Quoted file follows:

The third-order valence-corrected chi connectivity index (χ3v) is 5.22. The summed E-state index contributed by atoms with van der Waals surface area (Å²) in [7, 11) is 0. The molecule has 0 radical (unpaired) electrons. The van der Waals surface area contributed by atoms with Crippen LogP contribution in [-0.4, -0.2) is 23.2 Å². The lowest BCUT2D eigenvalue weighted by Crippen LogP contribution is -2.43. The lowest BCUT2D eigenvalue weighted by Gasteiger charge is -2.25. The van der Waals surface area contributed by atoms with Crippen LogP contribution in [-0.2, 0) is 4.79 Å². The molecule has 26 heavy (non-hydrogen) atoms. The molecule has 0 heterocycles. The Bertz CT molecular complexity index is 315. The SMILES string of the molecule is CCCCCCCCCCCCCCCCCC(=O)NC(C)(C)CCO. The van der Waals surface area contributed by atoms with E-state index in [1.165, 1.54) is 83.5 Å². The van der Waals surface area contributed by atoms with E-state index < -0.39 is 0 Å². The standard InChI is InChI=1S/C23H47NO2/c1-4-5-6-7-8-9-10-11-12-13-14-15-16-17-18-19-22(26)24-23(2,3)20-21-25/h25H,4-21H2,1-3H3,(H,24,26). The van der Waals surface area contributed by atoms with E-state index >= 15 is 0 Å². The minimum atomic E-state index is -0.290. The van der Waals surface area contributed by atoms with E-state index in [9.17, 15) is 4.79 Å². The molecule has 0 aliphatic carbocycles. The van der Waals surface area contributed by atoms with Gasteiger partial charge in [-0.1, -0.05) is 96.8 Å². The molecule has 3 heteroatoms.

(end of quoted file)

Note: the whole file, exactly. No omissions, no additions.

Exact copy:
The third-order valence-corrected chi connectivity index (χ3v) is 5.22. The summed E-state index contributed by atoms with van der Waals surface area (Å²) in [7, 11) is 0. The molecule has 0 radical (unpaired) electrons. The van der Waals surface area contributed by atoms with Crippen LogP contribution in [-0.4, -0.2) is 23.2 Å². The lowest BCUT2D eigenvalue weighted by Crippen LogP contribution is -2.43. The lowest BCUT2D eigenvalue weighted by Gasteiger charge is -2.25. The van der Waals surface area contributed by atoms with Crippen LogP contribution in [-0.2, 0) is 4.79 Å². The molecule has 26 heavy (non-hydrogen) atoms. The molecule has 0 heterocycles. The Bertz CT molecular complexity index is 315. The SMILES string of the molecule is CCCCCCCCCCCCCCCCCC(=O)NC(C)(C)CCO. The van der Waals surface area contributed by atoms with E-state index in [1.165, 1.54) is 83.5 Å². The van der Waals surface area contributed by atoms with E-state index < -0.39 is 0 Å². The standard InChI is InChI=1S/C23H47NO2/c1-4-5-6-7-8-9-10-11-12-13-14-15-16-17-18-19-22(26)24-23(2,3)20-21-25/h25H,4-21H2,1-3H3,(H,24,26). The van der Waals surface area contributed by atoms with E-state index >= 15 is 0 Å². The minimum atomic E-state index is -0.290. The van der Waals surface area contributed by atoms with E-state index in [9.17, 15) is 4.79 Å². The molecule has 0 aliphatic carbocycles. The van der Waals surface area contributed by atoms with Gasteiger partial charge in [-0.1, -0.05) is 96.8 Å². The molecule has 3 heteroatoms.